(1) In this Franklin County case, the defendant was convicted of felony larceny pursuant to a breaking or entering, felony larceny of a firearm, firearm by felon, fleeing to elude, and armed robbery. The larceny pursuant to breaking or entering and larceny of a firearm occurred at the same time as a part of a continuous transaction and could not support separate convictions. Under the single taking rule, “a single larceny offense is committed when, as part of one continuous act or transaction, a perpetrator steals several items at the same time and place.” Posner Slip op. at 4. The State conceded this error, and the court remanded the for judgment to be arrested on one of the larceny counts. [Brittany Williams recently blogged about the single taking rule here.]

(2) The defendant also challenged the trial court’s calculation of his prior record level. The trial court included a point based on a prior 2012 conviction for possession of drug paraphernalia. When determining record level points, prior convictions are classified by the law in effect at the time the present offense was committed. In 2014, the legislature created the class 3 misdemeanor offense of possession of marijuana paraphernalia. The State conceded that the defendant’s paraphernalia 2012 conviction was for marijuana paraphernalia. The conviction therefore should not have counted under current law and the trial court erred in including this point.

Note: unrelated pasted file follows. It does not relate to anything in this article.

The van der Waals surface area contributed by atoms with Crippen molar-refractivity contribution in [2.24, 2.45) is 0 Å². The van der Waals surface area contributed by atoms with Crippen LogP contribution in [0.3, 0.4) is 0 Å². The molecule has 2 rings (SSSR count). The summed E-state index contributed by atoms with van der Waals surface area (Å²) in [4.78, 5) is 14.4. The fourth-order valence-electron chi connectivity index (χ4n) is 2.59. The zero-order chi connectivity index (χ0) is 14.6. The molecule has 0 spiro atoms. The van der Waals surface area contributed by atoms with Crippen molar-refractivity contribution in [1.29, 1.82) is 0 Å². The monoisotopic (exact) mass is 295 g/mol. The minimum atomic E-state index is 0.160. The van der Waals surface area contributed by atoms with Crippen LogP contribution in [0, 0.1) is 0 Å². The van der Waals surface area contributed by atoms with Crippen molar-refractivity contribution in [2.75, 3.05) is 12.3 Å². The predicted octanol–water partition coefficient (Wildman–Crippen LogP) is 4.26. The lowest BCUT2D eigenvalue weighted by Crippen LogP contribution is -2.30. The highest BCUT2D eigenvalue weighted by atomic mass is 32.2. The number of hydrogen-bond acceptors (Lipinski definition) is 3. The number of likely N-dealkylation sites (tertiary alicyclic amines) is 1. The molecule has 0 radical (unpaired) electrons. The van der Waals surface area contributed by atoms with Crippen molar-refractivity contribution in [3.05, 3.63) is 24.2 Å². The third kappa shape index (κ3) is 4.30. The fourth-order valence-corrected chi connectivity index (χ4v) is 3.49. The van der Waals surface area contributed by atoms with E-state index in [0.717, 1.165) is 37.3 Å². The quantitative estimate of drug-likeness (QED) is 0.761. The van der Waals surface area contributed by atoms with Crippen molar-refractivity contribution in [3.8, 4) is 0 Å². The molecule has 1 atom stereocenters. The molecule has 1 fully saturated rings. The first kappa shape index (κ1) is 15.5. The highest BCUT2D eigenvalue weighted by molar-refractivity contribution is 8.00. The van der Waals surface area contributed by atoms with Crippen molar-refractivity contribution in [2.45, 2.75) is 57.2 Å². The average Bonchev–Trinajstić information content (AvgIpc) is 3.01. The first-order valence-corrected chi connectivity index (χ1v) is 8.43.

The trial court also erred in part in assigning the defendant an additional record level point for having been previously convicted of offenses with “all of the elements of the present offense.” G.S. 15A-1340.14(b)(6). This point applied to the defendant based on his prior convictions for possession of firearm by felon and felony breaking and entering. The defendant had not previously been convicted of larceny of a firearm, fleeing to elude arrest, or armed robbery, however, and it was error to assign this record level point in the judgments for those offenses. Both errors were prejudicial, as they raised the defendant’s prior record level from a level IV to a level V. The matter was therefore remanded for resentencing as well.

State v. Forte, ___ N.C. App. ___, 817 S.E.2d 764 (July 3, 2018) review granted, 371 N.C. 779 (Dec 5 2018)

The State conceded and the Court of Appeals held that the trial court erred by entering judgment for eight counts of felony larceny where all of the property was stolen in a single transaction. The court thus vacated seven of the convictions.

The court rejected the defendant’s argument that one of the larceny convictions had to be arrested because both occurred as part of a single continuous transaction. The court reasoned that where the takings were from two separate victims, the evidence supported two convictions.

The trial court erred by sentencing the defendant for both felony larceny and felony possession of stolen goods when both convictions were based on the same items.

The trial court erred by sentencing the defendant for both larceny from the person and larceny of goods worth more than $1,000 based on a single larceny. Larceny from the person and larceny of goods worth more than $1,000 are not separate offenses, but alternative ways to establish that a larceny is a Class H felony. While it is proper to indict a defendant on alternative theories of felony larceny and allow the jury to determine guilt as to each theory, where there is only one larceny, judgment may only be entered for one larceny.

A defendant may not be convicted of both felony larceny and felonious possession of the same goods.

Show Table of Contents